Federal Politics

Letters to the Editor

For real people power, take the cars off Bunda Street

There is much to like in all three proposals for Bunda Street (''Bunda St for the people'', January 16, p1).

But why is Bunda Street being retained for traffic? Anyone who has walked, driven or ridden through the area during peak hours knows the entire area is pedestrian-intensive and that the road traffic is an impediment to the free flow of foot traffic.

There is no need for cars at all. Bunda Street should be closed to all transport except delivery vehicles and a free Civic loop tram-style bus.

Joe Murphy, Bonython

The announcement about Bunda Street in Civic is a pleasant surprise.

It is to be civilised at last. This was suggested 40 years ago by the late Geraldine Spencer in these columns and the new plans are remarkably like hers. Speeds in Bunda Street are already fairly low at busy times, so it is sensible to rationalise what is happening.


Spencer has done far better than me in her activism, including anti-smoking laws and action for public transport.

Surely a mini-park in Bunda Street can be named in her honour? Non-smoking, of course.

Brian McNamara, Lyneham

It's great to see the Civic cycle loop taking shape. The area will be a lot safer as a result.

Except for one black spot: Allara Street between Constitution Avenue and the bridge over Parkes Way.

The exits onto Allara Street from the ACT works/defence depot and from customs have stop signs but you wouldn't know it. I ride right out onto Allara Street following near-death experiences at both blind-corner exits as vehicles zoomed straight through the stop signs. That's one aspect I'd really like to see fixed.

Perhaps the organisations concerned can start by reminding their employees that the stop signs are there and that ''stop'' means ''stop''.

Dallas Stow, O'Connor

Abolish bus fares

The ACT government has just announced increases in Action bus fares, which surely will deter patrons.

As one means of increasing the usage of the bus service, why not abolish all fares? This would surely encourage more Canberrans to leave their cars at home and travel by bus.

It would also eliminate the systems and infrastructure that go with fare collection - the ticketing system, cash handling and accounting - thereby reducing overheads of running the service. and would speed up boarding.

What would it cost? The annual income from fares appears to be about $23 million, which is less than one-fifth of Action's expenditure and barely 0.5 per cent of the government's annual income. May I suggest that someone with the appropriate expertise look into the advantages and disadvantages, costs and benefits of such a proposal?

Alan Wilson, Yarralumla

Pricing policy for public sector transport usually means regular price increases due to lower patronage that resulted from the previous price increase.

To attract more patrons, adding value and amenity to what the patrons currently receive is needed.

A brainstorming session of interested parties, including bus drivers, would be a good way to start addressing the downward movement in patronage.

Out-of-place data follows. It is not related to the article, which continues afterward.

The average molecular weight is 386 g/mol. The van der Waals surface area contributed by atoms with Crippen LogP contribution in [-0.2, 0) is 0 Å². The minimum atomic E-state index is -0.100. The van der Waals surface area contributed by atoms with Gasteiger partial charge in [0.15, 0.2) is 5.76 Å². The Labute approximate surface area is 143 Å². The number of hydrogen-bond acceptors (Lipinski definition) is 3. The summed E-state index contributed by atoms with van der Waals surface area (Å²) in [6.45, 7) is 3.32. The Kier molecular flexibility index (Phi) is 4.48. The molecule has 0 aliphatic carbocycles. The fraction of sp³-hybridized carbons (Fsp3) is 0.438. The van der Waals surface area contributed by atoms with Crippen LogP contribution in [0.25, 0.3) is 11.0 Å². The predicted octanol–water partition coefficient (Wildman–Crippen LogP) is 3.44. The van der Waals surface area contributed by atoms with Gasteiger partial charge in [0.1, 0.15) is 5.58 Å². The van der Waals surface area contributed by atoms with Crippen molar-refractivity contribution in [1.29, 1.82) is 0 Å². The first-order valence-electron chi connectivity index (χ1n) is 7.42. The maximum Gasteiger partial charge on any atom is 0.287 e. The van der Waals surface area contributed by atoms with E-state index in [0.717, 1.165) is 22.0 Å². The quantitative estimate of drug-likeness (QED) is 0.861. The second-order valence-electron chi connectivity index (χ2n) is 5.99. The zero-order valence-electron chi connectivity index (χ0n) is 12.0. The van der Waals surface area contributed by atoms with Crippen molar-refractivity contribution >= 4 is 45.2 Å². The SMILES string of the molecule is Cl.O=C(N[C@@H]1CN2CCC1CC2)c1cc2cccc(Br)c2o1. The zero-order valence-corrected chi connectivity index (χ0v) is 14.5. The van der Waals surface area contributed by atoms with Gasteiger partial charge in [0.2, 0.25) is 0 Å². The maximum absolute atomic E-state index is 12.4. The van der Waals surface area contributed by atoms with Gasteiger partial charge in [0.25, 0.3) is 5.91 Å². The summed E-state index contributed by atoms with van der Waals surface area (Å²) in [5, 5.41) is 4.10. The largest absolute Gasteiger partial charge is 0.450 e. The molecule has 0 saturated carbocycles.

Issues that could be addressed include having seats wide enough to comfortably seat two people in our growing society; having a grocery and parcel delivery service on a cost recovery basis as an add-on to make it easier for people to travel by bus; and as suggested by David Walker (Letters, January 15), some free incentives for people who use buses.

Les Brennan, Sunshine Bay, NSW

As long as we learn

Our house and almost everything we owned, at 5 Renmark Street, Duffy, was lost in the fires of 2003.

We were lucky in that we were not hurt and had no pets at the time, but I have always felt great sadness for those who lost family and pets in the disaster.

We were also extremely fortunate in that we, along with those who lived in the 500-plus houses destroyed, received amazing emotional and financial support from family, friends, community, public and private enterprise, agencies such as Vinnies and the Salvos, and the government and the kind and sympathetic people at the recovery centres.

I will always feel the greatest admiration for those firefighters, police and helicopter pilots who worked in the most incredibly dangerous and frightening conditions to try to stop the fires, and appreciate the efforts made by the media and others to keep us informed about events.

I believe there was no way the fire could have been stopped, and it is upsetting to hear the continuing claims that the catastrophe could have been avoided.

It was a very hard time but thank goodness most people got through it with help.

Going on and on 10 years down the track about what might have been is not useful.

It surely is time to stop blaming individuals and officials for what was in fact a natural disaster.

The best that can be hoped for is that authorities can learn from these events, and it would seem from the terrible fires in Tasmania in which there was not one loss of life, that this is happening, which is really something.

Charmian Lawson, Holder

A foul for Allen

Graeme Allen of Basketball Australia says there is no gender discrimination against players in the WNBL (''BA decides not to act over Bibby spray'', January 16, p20).

That's good to hear, but he is quoted twice as referring to ''the girls''; no mention, of course, of ''the boys''.

To make matters worse, he also tries to duck-shove the blame over women being denied access to VIP lounges on to the carrier, Virgin Australia.

Allen should be reminded that referring to women as ''girls'', while still virtually the norm in sport, only reinforces the complaints of fine Australian sportswomen like Jess Bibby.